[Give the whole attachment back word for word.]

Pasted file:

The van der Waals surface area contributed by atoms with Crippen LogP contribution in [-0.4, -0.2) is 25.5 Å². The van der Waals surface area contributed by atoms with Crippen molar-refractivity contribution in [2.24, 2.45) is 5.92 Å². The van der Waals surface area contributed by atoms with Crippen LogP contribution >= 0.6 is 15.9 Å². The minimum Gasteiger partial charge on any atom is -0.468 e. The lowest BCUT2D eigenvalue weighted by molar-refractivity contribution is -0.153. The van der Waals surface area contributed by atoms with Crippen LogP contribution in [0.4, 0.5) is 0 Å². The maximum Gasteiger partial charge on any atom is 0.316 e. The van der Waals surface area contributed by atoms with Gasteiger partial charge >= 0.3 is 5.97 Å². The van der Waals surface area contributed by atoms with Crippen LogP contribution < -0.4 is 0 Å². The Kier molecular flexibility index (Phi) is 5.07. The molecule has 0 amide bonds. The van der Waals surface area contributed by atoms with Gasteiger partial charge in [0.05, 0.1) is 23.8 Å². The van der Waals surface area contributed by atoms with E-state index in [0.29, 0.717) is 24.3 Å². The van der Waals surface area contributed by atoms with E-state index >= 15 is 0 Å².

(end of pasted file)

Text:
The van der Waals surface area contributed by atoms with Crippen LogP contribution in [-0.4, -0.2) is 25.5 Å². The van der Waals surface area contributed by atoms with Crippen molar-refractivity contribution in [2.24, 2.45) is 5.92 Å². The van der Waals surface area contributed by atoms with Crippen LogP contribution >= 0.6 is 15.9 Å². The minimum Gasteiger partial charge on any atom is -0.468 e. The lowest BCUT2D eigenvalue weighted by molar-refractivity contribution is -0.153. The van der Waals surface area contributed by atoms with Crippen LogP contribution in [0.4, 0.5) is 0 Å². The maximum Gasteiger partial charge on any atom is 0.316 e. The van der Waals surface area contributed by atoms with Gasteiger partial charge >= 0.3 is 5.97 Å². The van der Waals surface area contributed by atoms with Crippen LogP contribution < -0.4 is 0 Å². The Kier molecular flexibility index (Phi) is 5.07. The molecule has 0 amide bonds. The van der Waals surface area contributed by atoms with Gasteiger partial charge in [0.05, 0.1) is 23.8 Å². The van der Waals surface area contributed by atoms with E-state index in [0.29, 0.717) is 24.3 Å². The van der Waals surface area contributed by atoms with E-state index >= 15 is 0 Å².